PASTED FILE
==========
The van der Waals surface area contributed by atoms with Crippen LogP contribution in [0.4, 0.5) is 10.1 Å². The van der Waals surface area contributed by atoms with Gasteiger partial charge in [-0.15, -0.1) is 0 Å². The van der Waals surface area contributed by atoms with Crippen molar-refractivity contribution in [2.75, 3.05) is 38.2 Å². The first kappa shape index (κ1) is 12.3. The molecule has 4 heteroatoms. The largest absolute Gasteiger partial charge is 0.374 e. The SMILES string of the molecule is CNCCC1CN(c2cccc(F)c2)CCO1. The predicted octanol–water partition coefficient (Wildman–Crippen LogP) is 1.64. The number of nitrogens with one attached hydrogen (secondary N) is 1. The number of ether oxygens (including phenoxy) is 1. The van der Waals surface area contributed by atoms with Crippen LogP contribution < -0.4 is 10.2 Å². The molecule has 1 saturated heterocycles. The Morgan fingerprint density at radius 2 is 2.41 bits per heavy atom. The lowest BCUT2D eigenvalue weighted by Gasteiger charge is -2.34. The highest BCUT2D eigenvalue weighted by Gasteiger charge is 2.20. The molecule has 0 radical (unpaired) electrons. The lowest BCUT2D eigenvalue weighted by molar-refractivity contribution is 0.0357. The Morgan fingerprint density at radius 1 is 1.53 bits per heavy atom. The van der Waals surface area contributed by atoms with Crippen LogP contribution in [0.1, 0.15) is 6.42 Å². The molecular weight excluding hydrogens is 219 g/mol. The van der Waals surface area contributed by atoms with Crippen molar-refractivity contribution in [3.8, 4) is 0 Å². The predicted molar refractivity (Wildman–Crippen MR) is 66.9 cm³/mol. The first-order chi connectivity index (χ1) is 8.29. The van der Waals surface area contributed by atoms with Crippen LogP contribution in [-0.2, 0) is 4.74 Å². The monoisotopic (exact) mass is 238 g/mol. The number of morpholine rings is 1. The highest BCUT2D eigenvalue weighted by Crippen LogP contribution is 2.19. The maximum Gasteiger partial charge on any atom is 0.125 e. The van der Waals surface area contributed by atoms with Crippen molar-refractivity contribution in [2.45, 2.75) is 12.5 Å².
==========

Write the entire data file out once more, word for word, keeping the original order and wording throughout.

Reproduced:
The van der Waals surface area contributed by atoms with Crippen LogP contribution in [0.4, 0.5) is 10.1 Å². The van der Waals surface area contributed by atoms with Gasteiger partial charge in [-0.15, -0.1) is 0 Å². The van der Waals surface area contributed by atoms with Crippen molar-refractivity contribution in [2.75, 3.05) is 38.2 Å². The first kappa shape index (κ1) is 12.3. The molecule has 4 heteroatoms. The largest absolute Gasteiger partial charge is 0.374 e. The SMILES string of the molecule is CNCCC1CN(c2cccc(F)c2)CCO1. The predicted octanol–water partition coefficient (Wildman–Crippen LogP) is 1.64. The number of nitrogens with one attached hydrogen (secondary N) is 1. The number of ether oxygens (including phenoxy) is 1. The van der Waals surface area contributed by atoms with Crippen LogP contribution < -0.4 is 10.2 Å². The molecule has 1 saturated heterocycles. The Morgan fingerprint density at radius 2 is 2.41 bits per heavy atom. The lowest BCUT2D eigenvalue weighted by Gasteiger charge is -2.34. The highest BCUT2D eigenvalue weighted by Gasteiger charge is 2.20. The molecule has 0 radical (unpaired) electrons. The lowest BCUT2D eigenvalue weighted by molar-refractivity contribution is 0.0357. The Morgan fingerprint density at radius 1 is 1.53 bits per heavy atom. The van der Waals surface area contributed by atoms with Crippen LogP contribution in [0.1, 0.15) is 6.42 Å². The molecular weight excluding hydrogens is 219 g/mol. The van der Waals surface area contributed by atoms with Crippen molar-refractivity contribution in [3.8, 4) is 0 Å². The predicted molar refractivity (Wildman–Crippen MR) is 66.9 cm³/mol. The first-order chi connectivity index (χ1) is 8.29. The van der Waals surface area contributed by atoms with Crippen LogP contribution in [-0.2, 0) is 4.74 Å². The monoisotopic (exact) mass is 238 g/mol. The number of morpholine rings is 1. The highest BCUT2D eigenvalue weighted by Crippen LogP contribution is 2.19. The maximum Gasteiger partial charge on any atom is 0.125 e. The van der Waals surface area contributed by atoms with Crippen molar-refractivity contribution in [2.45, 2.75) is 12.5 Å².